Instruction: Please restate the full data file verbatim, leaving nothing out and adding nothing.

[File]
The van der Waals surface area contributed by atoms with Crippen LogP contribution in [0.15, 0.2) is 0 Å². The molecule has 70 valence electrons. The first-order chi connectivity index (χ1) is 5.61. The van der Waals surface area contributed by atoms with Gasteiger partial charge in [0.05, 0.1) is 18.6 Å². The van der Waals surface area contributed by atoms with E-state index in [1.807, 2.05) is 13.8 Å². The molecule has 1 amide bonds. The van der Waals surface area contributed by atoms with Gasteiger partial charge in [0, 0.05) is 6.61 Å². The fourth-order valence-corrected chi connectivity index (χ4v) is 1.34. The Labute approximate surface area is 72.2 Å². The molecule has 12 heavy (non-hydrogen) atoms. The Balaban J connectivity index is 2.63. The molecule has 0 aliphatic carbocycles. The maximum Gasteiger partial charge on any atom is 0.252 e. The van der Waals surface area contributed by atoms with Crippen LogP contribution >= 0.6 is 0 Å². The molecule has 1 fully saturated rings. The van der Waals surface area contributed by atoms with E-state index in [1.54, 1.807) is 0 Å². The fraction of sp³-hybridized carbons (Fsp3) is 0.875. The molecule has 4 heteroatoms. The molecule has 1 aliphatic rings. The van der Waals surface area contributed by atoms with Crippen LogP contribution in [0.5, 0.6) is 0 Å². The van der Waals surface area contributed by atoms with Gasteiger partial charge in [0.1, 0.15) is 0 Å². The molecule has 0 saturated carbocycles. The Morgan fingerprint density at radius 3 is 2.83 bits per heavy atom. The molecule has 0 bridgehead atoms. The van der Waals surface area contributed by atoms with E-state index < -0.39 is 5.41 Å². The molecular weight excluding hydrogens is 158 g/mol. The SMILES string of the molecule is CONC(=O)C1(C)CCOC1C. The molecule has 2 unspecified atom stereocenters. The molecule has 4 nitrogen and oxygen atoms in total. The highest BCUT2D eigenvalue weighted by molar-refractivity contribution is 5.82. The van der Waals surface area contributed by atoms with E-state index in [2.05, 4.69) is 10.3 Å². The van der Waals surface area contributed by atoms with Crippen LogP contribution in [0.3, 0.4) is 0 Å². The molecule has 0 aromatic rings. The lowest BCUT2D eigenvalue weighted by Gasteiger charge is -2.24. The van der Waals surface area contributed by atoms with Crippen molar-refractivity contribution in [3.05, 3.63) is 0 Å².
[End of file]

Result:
The van der Waals surface area contributed by atoms with Crippen LogP contribution in [0.15, 0.2) is 0 Å². The molecule has 70 valence electrons. The first-order chi connectivity index (χ1) is 5.61. The van der Waals surface area contributed by atoms with Gasteiger partial charge in [0.05, 0.1) is 18.6 Å². The van der Waals surface area contributed by atoms with E-state index in [1.807, 2.05) is 13.8 Å². The molecule has 1 amide bonds. The van der Waals surface area contributed by atoms with Gasteiger partial charge in [0, 0.05) is 6.61 Å². The fourth-order valence-corrected chi connectivity index (χ4v) is 1.34. The Labute approximate surface area is 72.2 Å². The molecule has 12 heavy (non-hydrogen) atoms. The Balaban J connectivity index is 2.63. The molecule has 0 aliphatic carbocycles. The maximum Gasteiger partial charge on any atom is 0.252 e. The van der Waals surface area contributed by atoms with Crippen LogP contribution >= 0.6 is 0 Å². The molecule has 1 fully saturated rings. The van der Waals surface area contributed by atoms with E-state index in [1.54, 1.807) is 0 Å². The fraction of sp³-hybridized carbons (Fsp3) is 0.875. The molecule has 4 heteroatoms. The molecule has 1 aliphatic rings. The van der Waals surface area contributed by atoms with Crippen LogP contribution in [0.5, 0.6) is 0 Å². The van der Waals surface area contributed by atoms with Gasteiger partial charge in [0.1, 0.15) is 0 Å². The molecule has 0 saturated carbocycles. The Morgan fingerprint density at radius 3 is 2.83 bits per heavy atom. The molecule has 0 bridgehead atoms. The van der Waals surface area contributed by atoms with E-state index < -0.39 is 5.41 Å². The molecular weight excluding hydrogens is 158 g/mol. The SMILES string of the molecule is CONC(=O)C1(C)CCOC1C. The molecule has 2 unspecified atom stereocenters. The molecule has 4 nitrogen and oxygen atoms in total. The highest BCUT2D eigenvalue weighted by molar-refractivity contribution is 5.82. The van der Waals surface area contributed by atoms with E-state index in [2.05, 4.69) is 10.3 Å². The van der Waals surface area contributed by atoms with Crippen LogP contribution in [0.3, 0.4) is 0 Å². The molecule has 0 aromatic rings. The lowest BCUT2D eigenvalue weighted by Gasteiger charge is -2.24. The van der Waals surface area contributed by atoms with Crippen molar-refractivity contribution in [3.05, 3.63) is 0 Å².